Posted by Roger Lindley
The source of a Sergeant at Arms (SAA) can be traced back to feudal England where a Sergeant at Arms was an armed officer of a lord and was often one of a special body required to be in immediate attendance on the king’s person, to arrest traitors and other offenders. Today, Sergeant at Arms can be found playing a role in the functioning of both houses of British Parliament and both houses of the United States Congress.
In a Rotary Club , generally, the function of the SAA is to help maintain an orderly, dignified, and effective Rotary club meeting, one that will make the right impression on club visitors and guests.  Typically, the SAA handles  the physical preparations for, and the mechanical part of, a meeting and, unobtrusively, guides its general conduct. As a SAA, you play an important role in the overall success of each weekly meeting. The duties performed by the SAA permit the club president is to concentrate on conducting the meeting.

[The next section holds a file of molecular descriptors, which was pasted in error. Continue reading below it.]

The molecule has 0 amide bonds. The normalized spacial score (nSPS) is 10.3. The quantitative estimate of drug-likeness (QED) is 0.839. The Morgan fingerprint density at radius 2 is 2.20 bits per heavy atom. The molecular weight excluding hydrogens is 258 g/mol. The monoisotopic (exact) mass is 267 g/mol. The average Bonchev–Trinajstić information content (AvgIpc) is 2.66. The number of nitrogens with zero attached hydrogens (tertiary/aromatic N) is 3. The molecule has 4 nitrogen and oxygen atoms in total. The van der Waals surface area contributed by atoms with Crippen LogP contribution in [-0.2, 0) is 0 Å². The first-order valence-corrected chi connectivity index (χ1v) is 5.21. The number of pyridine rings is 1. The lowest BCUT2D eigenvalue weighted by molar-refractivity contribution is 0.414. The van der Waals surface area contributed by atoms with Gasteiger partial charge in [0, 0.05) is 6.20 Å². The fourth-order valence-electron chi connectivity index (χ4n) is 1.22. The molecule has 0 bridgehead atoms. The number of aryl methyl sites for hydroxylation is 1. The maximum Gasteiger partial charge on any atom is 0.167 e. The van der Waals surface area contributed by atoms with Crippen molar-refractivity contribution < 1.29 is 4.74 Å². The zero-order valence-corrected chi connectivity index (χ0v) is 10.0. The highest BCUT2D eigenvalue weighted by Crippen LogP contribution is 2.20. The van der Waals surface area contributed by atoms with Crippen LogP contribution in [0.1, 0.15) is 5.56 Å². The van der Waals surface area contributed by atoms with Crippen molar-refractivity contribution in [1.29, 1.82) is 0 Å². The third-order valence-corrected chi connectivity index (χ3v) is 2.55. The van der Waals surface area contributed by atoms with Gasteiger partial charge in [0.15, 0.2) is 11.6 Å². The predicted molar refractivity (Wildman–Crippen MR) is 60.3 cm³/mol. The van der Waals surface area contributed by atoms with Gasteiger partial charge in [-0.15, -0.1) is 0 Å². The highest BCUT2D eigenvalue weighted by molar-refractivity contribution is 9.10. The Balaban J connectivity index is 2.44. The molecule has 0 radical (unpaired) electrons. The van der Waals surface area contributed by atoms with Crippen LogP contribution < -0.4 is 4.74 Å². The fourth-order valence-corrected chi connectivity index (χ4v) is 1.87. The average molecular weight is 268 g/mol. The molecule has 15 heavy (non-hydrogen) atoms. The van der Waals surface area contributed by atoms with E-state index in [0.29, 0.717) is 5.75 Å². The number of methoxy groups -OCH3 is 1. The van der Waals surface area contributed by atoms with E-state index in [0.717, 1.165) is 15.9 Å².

In our club, the SAA coordinates with the club president  and secretary regarding the agenda, guests, speaker information and room preparation. Typically, the SAA arrives 15-20 minutes before the meeting to ensure that the meeting room is in proper state for the meeting. 
At the start of the meeting the SAA reminds all present about silencing of mobile devices  and selects a person to lead the Four Way Test.  In addition, the SAA handles “Happy Baht” collection. The SAA works at keeping the meeting on the agenda timeline and, if necessary, asks for silence as needed. When the meeting is over, the SAA reminds attendees to unsilence their mobile device and return badges to their storage containers and meeting items returned to the store room.
The Sergeant-at-Arms who kept the wheels turning at a Rotary conference in England.